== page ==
On January 28, more than a billion people worldwide will begin their festivities to greet the new year. Lunar New Year, also called Chinese New Year or the Spring Festival, is observed on the first day of the year following the ancient lunar-solar Chinese calendar. This typically falls anywhere between late January and late February in the Gregorian calendar. Despite having origins in China, many neighboring countries who adhere to the Chinese calendar celebrate the occasion as well. Here are the different ways people across Asia ring in Lunar New Year!
The Spring Festival is a 15-day celebration that rewards a year of hard work, provides time to rest and relax with loved ones, and wish for luck and prosperity in the coming year. Chinese people who have settled across the globe flock home to take part in their family celebrations. Traditional activities include draping the house with red New Year’s decorations, eating a ‘reunion dinner’ (considered the most important meal of the year) with family, handing out red envelopes, setting off firecrackers to ward off evil, and wearing new clothing. Shou Sui refers to “after New Year’s Eve dinner” when family members stay awake during the night to fend off nian a mythical beast said to come out on New Year’s Day. Especially in small towns that retain more traditional festivities, you will see ancestor worship and dragon/ lion dances. More modern celebrations include watching the CCTV Gala, instant message greetings, and cyber money gifts.
Tết Nguyên Đán, or Tết for short, is the most widely-celebrated festival in Vietnam spanning up to seven days. Vietnamese people take time to remember their ancestors as well as usher in the new year with family. The core activities of Tết celebrations are similar to China’s – houses are decorated with red and yellow, children receive red envelopes, and everybody gets new clothing. Preparations begin well in advance. In order to rid the house of bad luck, people clean their homes for days, painting and/or embellishing it with kumquat trees, branches of peach blossom, and various colorful flowers. Extensive care is devoted to the ancestral altar which is laid with precise decorations of five kinds of fruits and word amulets written on red paper. Debts are resolved before the new year because it is believed to be bad luck to enter the next year owing money. People believe that what they do at the start of Tết decides their fate for the whole year, so they are on their best behavior.
While many observe Sinjeong (first day of the year of the Gregorian calendar), the majority of Koreans celebrate Seollal (first day of the lunar calendar), which lasts for three days. During Seollal, Koreans wear hanbok (traditional clothing), carry out ancestral rites, enjoy folk games, eat traditional dishes and converse late into the night. Preparations are demanding. Families purchase gifts, people living away book transportation home, and then there’s the holiday feast! On this day family members dress up and gather in front of the ritual table with the ancestral tablet and ritual foods to greet their ancestors. After bidding farewell to the spirits, members gather to feast on the food. Following the meal, younger generations pay their respects to the elders by performing a deep bow (‘sebae’) and presenting them with gifts. Elders then give their blessings and children receive sebaetdon (New Year’s money).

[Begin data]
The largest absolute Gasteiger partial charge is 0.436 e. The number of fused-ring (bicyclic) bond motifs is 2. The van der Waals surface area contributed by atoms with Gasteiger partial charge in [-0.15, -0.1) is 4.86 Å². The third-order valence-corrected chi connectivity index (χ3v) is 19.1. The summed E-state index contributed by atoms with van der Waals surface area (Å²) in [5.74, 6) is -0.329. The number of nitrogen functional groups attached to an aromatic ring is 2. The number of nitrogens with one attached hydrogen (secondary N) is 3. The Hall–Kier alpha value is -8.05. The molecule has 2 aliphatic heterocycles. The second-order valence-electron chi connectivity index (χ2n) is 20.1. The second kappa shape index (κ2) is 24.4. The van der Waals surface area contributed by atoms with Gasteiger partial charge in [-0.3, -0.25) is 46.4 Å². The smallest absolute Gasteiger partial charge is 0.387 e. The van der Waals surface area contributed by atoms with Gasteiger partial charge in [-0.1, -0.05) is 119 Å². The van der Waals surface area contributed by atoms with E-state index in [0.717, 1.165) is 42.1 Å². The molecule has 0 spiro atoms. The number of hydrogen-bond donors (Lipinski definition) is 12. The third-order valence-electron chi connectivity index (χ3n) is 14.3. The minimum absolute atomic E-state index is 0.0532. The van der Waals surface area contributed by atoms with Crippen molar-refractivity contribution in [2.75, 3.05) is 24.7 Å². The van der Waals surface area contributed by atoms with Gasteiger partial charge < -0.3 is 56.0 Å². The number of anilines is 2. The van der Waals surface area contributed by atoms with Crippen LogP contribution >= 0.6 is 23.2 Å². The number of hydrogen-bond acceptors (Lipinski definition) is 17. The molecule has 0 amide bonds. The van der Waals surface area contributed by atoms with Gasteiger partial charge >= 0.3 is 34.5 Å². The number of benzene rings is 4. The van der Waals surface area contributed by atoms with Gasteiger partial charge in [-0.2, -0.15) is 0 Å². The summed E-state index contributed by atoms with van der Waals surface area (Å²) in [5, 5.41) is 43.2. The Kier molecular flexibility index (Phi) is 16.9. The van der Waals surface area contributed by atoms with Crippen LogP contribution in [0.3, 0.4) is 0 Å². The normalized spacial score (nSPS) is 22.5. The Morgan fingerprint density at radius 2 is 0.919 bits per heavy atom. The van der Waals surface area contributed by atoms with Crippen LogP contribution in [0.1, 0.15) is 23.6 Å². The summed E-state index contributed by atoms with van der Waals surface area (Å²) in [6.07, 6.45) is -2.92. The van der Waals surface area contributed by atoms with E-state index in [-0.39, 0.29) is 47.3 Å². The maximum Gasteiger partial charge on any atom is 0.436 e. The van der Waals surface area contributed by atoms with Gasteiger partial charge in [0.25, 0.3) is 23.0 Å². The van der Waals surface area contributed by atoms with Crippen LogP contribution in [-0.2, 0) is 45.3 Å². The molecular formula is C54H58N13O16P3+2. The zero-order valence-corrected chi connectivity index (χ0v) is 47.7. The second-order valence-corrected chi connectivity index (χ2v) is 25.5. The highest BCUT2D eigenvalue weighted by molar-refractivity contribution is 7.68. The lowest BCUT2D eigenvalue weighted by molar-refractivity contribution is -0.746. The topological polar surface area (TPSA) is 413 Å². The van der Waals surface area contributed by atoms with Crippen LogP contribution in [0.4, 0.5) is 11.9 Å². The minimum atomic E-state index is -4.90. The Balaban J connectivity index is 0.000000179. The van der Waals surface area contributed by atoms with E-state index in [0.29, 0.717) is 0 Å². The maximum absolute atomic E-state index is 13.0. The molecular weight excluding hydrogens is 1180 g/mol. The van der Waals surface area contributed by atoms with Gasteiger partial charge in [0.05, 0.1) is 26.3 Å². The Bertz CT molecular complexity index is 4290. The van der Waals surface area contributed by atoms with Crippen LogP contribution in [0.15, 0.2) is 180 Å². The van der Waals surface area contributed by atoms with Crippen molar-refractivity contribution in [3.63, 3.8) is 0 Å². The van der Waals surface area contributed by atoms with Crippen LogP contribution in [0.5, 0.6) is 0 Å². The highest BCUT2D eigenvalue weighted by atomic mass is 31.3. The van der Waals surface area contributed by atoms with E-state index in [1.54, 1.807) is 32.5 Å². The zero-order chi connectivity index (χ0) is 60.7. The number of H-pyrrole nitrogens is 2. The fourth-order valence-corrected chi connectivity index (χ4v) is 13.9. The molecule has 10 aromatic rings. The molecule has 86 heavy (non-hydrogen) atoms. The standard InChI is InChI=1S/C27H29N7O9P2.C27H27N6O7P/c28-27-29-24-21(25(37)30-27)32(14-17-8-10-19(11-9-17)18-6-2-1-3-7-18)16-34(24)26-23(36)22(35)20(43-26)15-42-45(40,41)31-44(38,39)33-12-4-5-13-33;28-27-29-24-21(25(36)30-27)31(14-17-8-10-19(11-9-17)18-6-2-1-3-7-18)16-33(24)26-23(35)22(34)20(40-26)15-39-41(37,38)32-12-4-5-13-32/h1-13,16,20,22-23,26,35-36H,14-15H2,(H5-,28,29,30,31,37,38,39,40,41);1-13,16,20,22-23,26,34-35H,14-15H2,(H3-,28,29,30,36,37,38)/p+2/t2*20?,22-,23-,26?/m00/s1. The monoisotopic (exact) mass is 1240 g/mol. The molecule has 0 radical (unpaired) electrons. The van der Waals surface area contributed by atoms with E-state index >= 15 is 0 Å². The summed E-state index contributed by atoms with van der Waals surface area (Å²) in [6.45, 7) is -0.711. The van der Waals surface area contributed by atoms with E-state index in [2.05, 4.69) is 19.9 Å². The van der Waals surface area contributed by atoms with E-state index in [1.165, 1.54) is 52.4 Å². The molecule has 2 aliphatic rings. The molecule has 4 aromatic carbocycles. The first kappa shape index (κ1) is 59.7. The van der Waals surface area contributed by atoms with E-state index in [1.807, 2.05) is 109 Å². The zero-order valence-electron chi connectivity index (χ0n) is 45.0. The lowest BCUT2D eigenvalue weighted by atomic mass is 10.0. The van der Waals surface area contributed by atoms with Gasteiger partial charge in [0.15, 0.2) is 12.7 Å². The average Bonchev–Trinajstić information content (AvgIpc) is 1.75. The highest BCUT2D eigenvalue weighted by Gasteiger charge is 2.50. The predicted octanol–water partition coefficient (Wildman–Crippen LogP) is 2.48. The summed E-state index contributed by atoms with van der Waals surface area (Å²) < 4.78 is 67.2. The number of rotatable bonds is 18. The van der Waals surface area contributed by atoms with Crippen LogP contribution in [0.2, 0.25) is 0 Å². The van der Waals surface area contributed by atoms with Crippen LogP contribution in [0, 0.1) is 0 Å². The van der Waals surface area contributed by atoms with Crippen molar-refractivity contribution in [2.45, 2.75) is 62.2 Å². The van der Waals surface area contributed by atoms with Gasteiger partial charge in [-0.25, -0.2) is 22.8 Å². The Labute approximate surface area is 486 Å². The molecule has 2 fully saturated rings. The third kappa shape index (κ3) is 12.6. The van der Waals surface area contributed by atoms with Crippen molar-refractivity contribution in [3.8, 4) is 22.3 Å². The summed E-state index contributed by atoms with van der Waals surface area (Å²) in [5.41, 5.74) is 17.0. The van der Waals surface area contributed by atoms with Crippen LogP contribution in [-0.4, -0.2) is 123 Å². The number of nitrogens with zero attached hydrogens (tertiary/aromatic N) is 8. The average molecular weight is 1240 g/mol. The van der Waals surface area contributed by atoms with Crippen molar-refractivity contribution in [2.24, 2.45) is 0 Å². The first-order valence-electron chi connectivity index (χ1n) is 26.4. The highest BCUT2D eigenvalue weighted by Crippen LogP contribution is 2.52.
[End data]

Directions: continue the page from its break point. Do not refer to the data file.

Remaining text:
In 1873, the official New Year date was changed from the first day of the lunar calendar to the Gregorian calendar. Shogatsu or oshogatsu is the most important holiday in Japan extending from December 31st to January 3rd. Unlike other Asian countries, New Year’s in Japan is a quiet, family affair. People welcome kami (gods) of harvest into their homes and businesses with traditional pine and bamboo wreath decorations; kadomatsu are placed at an entrance and shimekazari are hung above doors. New Year’s postcards, called nengajō, are sent out early to distant family and friends to ensure they arrive before January 1st. At midnight on December 31st, Buddhist temples across Japan ring their bells 108 times, symbolic of ridding the Japanese people of the 108 desires that cause human suffering. Hatsuhinode is the first sunrise of the year, believed to have supernatural powers, so people often gather on mountaintops to catch the sunrise and pray for good health and wellbeing. Hatsumode is the first shrine visit of the year between January 1st and 3rd to pray. New Year’s money, tucked in decorated envelopes called pochibukuro, is given from bosses to employees, grandparents and parents to children, and husbands to wives.
Beginning on the first day of spring, known as Tsagaan Sar“ or white moon,” Mongolian New Year’s celebrations last for three days. A few weeks in advance, families prepare lots of food and elegant clothing while nomads assemble their best horses to ride during the celebration. Bituun is the day before Tsagaan Sar when Mongolians clean their house, candles are lit to symbolize enlightenment of the samsara and all cognizant beings, and three blocks of ice are placed at the doorway to clench the thirst of deity Paden Lhamo’s horse when the deity visits every household. During the evening, families gather to feast. On the first morning, the hostess makes an offering of the first cup of tea with milk to the gods by dispersing the contents in all directions. After sunrise, members begin greetings and then proceed to the front of the house where they carry out ritual prayers. During the next two days of Tsagaan Sar, Mongolians visit their entire family – sometimes 10 within a day – in order of age (eldest first). Visits are highly ritualized and the guest later gives the host money (new notes to signify renewal) with the amount contingent on the importance of the host.
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